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If the intense racing action at Wednesday’s Dwars door Vlaanderen is any indication, Friday’s Record Bank E3 Harelbeke should be even better.
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Why? Because all the top northern classics favorites will be lining in up for the revered classic dubbed the “mini Tour of Flanders.” Fought over narrow farm roads and many of the hallowed bergs to be featured next week at Ronde van Vlaanderen, a strong showing Friday bodes well for bigger things to come.
Now in its 60th edition, Harelbeke is an ideal warm-up for the monument favorites, and a top-five here usually tips who’s on form for the Ronde and Paris-Roubaix.
Big guns ready to fire
Despite its relatively youth — E3 debuted in 1958 compared to the Ronde in 1913 — Harelbeke has grown to become of the most important races on the Belgian calendar. Now part of the WorldTour, Harelbeke’s 206.4km distance, with its mix of cobbled sectors and narrow roads, is a serious challenge for the peloton’s elite classics riders.
Five-time winner Tom Boonen (Quick-Step) headlines the favorites and is entering the final days of his illustrious racing career. With such a deep Quick-Step team that also includes an on-form Philippe Gilbert, Dwars winner Yves Lampaert, Niki Terpstra, Matteo Trentin, Jack Bauer, Iljo Keisse, and Zdenek Stybar, it will be interesting to see if Boonen decides to avoid risks and keep his powder dry (and his cards close to his chest) for his last hurrahs at Ronde and Roubaix. Quick-Step certainly has the numbers to swamp every move and put riders in position to win. With pressure on for victory, Quick-Step will be the team to beat.
It’s been Sky, however, that’s won the past two editions, yet neither of their former winners will be racing Friday. Milano-Sanremo winner and last year’s champion Michal Kwiatkowski is lining up next at the Vuelta al País Vasco as he goes all-in for the Ardennes classics, while 2015 E3 winner Geraint Thomas is racing this week at the Volta a Catalunya ahead of a run at the Giro d’Italia. Ian Stannard and Luke Rowe will fly team colors, instead.
All eyes will be on Peter Sagan (Bora-Hansgrohe), a winner in 2014 and two times runner-up, to try to blow up the race. Some are questioning the depth of Sagan’s classics team, but when he’s strong (which is just about all the time), he doesn’t need much help when he’s on a good day. Clearly on form, Sagan will be the rider of reference in the bunch.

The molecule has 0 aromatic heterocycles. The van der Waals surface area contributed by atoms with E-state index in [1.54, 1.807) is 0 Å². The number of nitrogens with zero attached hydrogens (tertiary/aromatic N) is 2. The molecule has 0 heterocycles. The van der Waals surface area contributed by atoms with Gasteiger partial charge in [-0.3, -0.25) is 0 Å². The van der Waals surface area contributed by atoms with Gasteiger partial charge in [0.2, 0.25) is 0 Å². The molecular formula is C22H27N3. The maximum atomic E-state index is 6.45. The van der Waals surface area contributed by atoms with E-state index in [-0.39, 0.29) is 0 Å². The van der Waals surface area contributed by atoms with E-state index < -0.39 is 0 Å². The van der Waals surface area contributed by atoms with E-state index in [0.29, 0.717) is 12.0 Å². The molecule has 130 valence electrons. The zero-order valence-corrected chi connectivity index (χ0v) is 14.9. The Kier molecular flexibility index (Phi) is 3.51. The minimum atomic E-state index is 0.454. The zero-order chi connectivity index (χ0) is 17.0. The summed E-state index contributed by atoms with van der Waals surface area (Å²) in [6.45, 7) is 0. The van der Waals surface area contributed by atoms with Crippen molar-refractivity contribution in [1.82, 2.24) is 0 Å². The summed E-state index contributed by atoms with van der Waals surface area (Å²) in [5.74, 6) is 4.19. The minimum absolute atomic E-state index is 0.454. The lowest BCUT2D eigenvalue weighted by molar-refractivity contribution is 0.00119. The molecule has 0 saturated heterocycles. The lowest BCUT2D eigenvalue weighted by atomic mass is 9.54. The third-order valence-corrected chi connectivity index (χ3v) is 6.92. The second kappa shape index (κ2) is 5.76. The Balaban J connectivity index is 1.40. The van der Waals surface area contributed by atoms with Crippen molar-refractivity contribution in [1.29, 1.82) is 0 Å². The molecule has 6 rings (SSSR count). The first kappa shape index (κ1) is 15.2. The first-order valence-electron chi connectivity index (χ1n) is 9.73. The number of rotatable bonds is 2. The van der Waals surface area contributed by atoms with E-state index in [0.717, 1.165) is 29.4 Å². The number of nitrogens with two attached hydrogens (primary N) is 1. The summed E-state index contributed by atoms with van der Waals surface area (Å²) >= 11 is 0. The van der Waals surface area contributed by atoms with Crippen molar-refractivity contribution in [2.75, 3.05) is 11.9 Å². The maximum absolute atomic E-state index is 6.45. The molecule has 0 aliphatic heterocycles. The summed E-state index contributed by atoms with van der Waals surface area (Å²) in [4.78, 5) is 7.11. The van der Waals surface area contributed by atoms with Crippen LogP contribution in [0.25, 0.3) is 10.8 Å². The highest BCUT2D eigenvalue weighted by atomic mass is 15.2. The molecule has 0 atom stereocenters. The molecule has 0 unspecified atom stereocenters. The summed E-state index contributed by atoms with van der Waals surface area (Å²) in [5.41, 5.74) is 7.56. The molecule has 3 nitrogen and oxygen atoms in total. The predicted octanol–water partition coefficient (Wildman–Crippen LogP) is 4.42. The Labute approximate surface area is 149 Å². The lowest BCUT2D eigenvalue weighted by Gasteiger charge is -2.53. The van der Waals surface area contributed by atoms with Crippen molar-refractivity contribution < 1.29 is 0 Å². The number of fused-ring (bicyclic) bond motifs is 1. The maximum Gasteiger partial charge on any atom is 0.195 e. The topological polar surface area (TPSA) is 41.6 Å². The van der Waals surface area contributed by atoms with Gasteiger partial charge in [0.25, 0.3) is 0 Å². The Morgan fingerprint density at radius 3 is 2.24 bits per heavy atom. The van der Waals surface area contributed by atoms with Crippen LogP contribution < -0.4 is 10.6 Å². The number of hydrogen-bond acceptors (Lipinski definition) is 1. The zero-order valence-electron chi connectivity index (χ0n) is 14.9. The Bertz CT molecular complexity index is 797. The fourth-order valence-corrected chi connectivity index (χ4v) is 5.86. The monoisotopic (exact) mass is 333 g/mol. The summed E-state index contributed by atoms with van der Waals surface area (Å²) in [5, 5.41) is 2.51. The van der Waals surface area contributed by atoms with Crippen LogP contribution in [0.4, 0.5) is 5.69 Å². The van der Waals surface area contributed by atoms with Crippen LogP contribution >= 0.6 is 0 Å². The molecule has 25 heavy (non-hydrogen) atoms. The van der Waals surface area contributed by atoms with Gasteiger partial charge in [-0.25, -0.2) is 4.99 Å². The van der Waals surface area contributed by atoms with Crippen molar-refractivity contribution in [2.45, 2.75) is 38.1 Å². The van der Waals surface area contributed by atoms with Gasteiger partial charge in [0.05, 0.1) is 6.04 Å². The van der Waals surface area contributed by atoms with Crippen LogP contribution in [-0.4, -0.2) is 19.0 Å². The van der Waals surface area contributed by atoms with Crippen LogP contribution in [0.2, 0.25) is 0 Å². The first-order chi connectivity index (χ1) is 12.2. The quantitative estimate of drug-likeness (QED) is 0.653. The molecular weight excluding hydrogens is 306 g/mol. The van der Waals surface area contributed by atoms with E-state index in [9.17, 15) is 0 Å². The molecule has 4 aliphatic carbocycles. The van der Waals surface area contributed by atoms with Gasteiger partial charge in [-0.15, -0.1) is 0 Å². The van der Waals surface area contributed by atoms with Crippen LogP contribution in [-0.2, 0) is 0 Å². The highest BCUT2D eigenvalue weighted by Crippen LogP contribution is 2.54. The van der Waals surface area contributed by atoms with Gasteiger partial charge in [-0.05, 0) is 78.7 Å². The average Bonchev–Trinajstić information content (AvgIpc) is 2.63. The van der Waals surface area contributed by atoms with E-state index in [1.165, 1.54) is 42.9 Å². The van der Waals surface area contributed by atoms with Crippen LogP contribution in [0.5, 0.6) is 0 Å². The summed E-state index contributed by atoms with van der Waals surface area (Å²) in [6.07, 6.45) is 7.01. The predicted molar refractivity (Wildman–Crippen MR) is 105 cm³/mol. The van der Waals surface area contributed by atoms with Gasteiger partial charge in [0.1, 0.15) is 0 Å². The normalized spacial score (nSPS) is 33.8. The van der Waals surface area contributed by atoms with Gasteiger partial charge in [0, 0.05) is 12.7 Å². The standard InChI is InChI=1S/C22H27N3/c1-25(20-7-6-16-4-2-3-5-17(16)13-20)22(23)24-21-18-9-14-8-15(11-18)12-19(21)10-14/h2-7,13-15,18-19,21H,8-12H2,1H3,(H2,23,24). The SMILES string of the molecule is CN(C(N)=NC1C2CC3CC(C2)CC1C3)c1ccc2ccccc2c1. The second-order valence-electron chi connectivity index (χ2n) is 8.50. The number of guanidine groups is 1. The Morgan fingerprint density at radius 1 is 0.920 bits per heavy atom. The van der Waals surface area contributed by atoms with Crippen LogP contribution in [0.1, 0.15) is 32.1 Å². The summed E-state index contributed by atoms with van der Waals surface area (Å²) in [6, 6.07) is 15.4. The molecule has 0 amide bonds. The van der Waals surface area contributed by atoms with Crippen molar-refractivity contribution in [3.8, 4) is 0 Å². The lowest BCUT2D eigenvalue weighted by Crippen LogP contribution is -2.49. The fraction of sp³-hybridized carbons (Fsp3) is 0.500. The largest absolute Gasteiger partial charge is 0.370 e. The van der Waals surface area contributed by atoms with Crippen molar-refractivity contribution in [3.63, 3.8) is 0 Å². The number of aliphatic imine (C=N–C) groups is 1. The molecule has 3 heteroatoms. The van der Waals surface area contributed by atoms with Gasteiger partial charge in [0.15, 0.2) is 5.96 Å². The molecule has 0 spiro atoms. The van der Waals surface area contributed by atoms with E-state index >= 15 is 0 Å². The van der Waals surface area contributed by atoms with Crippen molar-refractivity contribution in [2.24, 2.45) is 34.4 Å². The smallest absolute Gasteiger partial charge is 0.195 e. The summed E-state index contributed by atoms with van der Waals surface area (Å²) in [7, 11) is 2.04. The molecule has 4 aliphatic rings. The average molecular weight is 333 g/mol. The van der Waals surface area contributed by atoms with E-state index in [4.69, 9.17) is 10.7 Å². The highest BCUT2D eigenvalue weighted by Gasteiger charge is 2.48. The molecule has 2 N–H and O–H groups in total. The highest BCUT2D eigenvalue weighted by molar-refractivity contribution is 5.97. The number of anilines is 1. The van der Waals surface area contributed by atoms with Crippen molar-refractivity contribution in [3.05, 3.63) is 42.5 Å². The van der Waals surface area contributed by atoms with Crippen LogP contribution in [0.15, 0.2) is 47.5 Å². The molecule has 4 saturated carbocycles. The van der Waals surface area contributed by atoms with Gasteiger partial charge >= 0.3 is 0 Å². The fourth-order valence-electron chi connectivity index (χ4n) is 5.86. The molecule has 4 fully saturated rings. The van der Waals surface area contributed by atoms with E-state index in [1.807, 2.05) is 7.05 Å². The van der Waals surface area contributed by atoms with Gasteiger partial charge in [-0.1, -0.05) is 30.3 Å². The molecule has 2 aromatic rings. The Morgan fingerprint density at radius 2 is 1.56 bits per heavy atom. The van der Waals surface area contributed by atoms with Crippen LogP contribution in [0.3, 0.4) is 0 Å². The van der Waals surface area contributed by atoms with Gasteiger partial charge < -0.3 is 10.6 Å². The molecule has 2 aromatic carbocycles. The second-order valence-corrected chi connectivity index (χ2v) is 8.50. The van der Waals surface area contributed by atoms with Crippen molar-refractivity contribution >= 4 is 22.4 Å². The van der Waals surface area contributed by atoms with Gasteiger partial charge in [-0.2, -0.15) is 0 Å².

It will be interesting to see if Quick-Step races negatively, and tries to mark Sagan, or takes the race directly to the Slovakian to isolate him and then attack.
There are plenty of others waiting in the wings. Greg Van Avermaet (BMC Racing), Sep Vanmarcke (Cannondale-Drapac), John Degenkolb and Jasper Stuyven (Trek-Segafredo), Alexander Kristoff (Kastusha-Alpecin), and Tiesj Benoot (Lotto-Soudal) are among the other favorites in what’s an all-star start list.
Who can win?
Harelbeke is a dress rehearsal for the northern monuments, and all the major captains are hitting their spring peak. This will be a dogfight, and the strongest will scraping to get into the late, race-breaking moves.
In the past 10 years, there’s only been one large group sprint, in 2012 when Boonen won his fifth and record-setting title. Typically, the race is marked by small groups of two or three riders. Three-time winner Fabian Cancellara had the horsepower to ride away from the entire group in 2011 and win solo.
This year’s route features 15 bergs, and five sectors of pavé, but it’s been the inclusion of very narrow farm roads over the past few years that has increased the tension and nerves (and crashes) inside the peloton. Starting and ending in Harelbeke, the course loops east, then back west, with things heating up in the final hour or so of racing.
The Taainenberg inevitably splits the bunch, with Paterberg and Oude Kwaremont back-to-back at about 40km to go to form the decisive move. The Kamemelkbeekstraat and Tiegemberg are the final obstacles, and usually the decisive attacking zone within the final 30km. By then, the race is a tug-of-war from elite attackers and a desperately chasing reduced bunch.
Expect Quick-Step to mass at the front, and try to put multiple men into any promising, late-race moves. As the team revealed in Dwars on Wednesday, abundance in numbers is a advantage in any one-day race. Sagan and Van Avermaet each look to have the legs to try to break Quick-Step’s stranglehold.
Forecasters are calling for warm, spring-like temperatures, in the low 60s, and almost no chance of rain. Northeast winds of up to 15mph will be kicking up in the afternoon, and could prove decisive.
With Gent-Wevelgem on Sunday and the Ronde on April 2, this is the official start of Flanders Week. Buckle up!